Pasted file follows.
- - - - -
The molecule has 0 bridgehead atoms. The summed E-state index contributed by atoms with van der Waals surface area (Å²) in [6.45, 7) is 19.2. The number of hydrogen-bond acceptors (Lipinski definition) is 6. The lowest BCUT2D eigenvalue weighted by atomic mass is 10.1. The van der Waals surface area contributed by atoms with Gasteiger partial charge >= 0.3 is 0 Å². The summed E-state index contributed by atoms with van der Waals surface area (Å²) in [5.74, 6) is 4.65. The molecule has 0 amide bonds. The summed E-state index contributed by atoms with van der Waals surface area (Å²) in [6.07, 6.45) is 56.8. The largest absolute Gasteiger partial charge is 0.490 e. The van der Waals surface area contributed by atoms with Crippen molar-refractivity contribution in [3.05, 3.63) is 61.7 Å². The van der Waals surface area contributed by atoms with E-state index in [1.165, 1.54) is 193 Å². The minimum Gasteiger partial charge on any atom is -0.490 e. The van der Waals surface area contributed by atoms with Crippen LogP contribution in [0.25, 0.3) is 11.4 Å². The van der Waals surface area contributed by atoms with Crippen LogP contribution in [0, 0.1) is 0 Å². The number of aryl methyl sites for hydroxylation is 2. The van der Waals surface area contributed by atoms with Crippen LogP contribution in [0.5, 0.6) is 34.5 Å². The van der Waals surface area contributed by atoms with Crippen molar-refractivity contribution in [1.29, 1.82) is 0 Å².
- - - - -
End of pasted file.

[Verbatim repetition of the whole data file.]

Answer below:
The molecule has 0 bridgehead atoms. The summed E-state index contributed by atoms with van der Waals surface area (Å²) in [6.45, 7) is 19.2. The number of hydrogen-bond acceptors (Lipinski definition) is 6. The lowest BCUT2D eigenvalue weighted by atomic mass is 10.1. The van der Waals surface area contributed by atoms with Gasteiger partial charge >= 0.3 is 0 Å². The summed E-state index contributed by atoms with van der Waals surface area (Å²) in [5.74, 6) is 4.65. The molecule has 0 amide bonds. The summed E-state index contributed by atoms with van der Waals surface area (Å²) in [6.07, 6.45) is 56.8. The largest absolute Gasteiger partial charge is 0.490 e. The van der Waals surface area contributed by atoms with Crippen molar-refractivity contribution in [3.05, 3.63) is 61.7 Å². The van der Waals surface area contributed by atoms with E-state index in [1.165, 1.54) is 193 Å². The minimum Gasteiger partial charge on any atom is -0.490 e. The van der Waals surface area contributed by atoms with Crippen LogP contribution in [0.25, 0.3) is 11.4 Å². The van der Waals surface area contributed by atoms with Crippen LogP contribution in [0, 0.1) is 0 Å². The number of aryl methyl sites for hydroxylation is 2. The van der Waals surface area contributed by atoms with Crippen LogP contribution in [0.5, 0.6) is 34.5 Å². The van der Waals surface area contributed by atoms with Crippen molar-refractivity contribution in [1.29, 1.82) is 0 Å².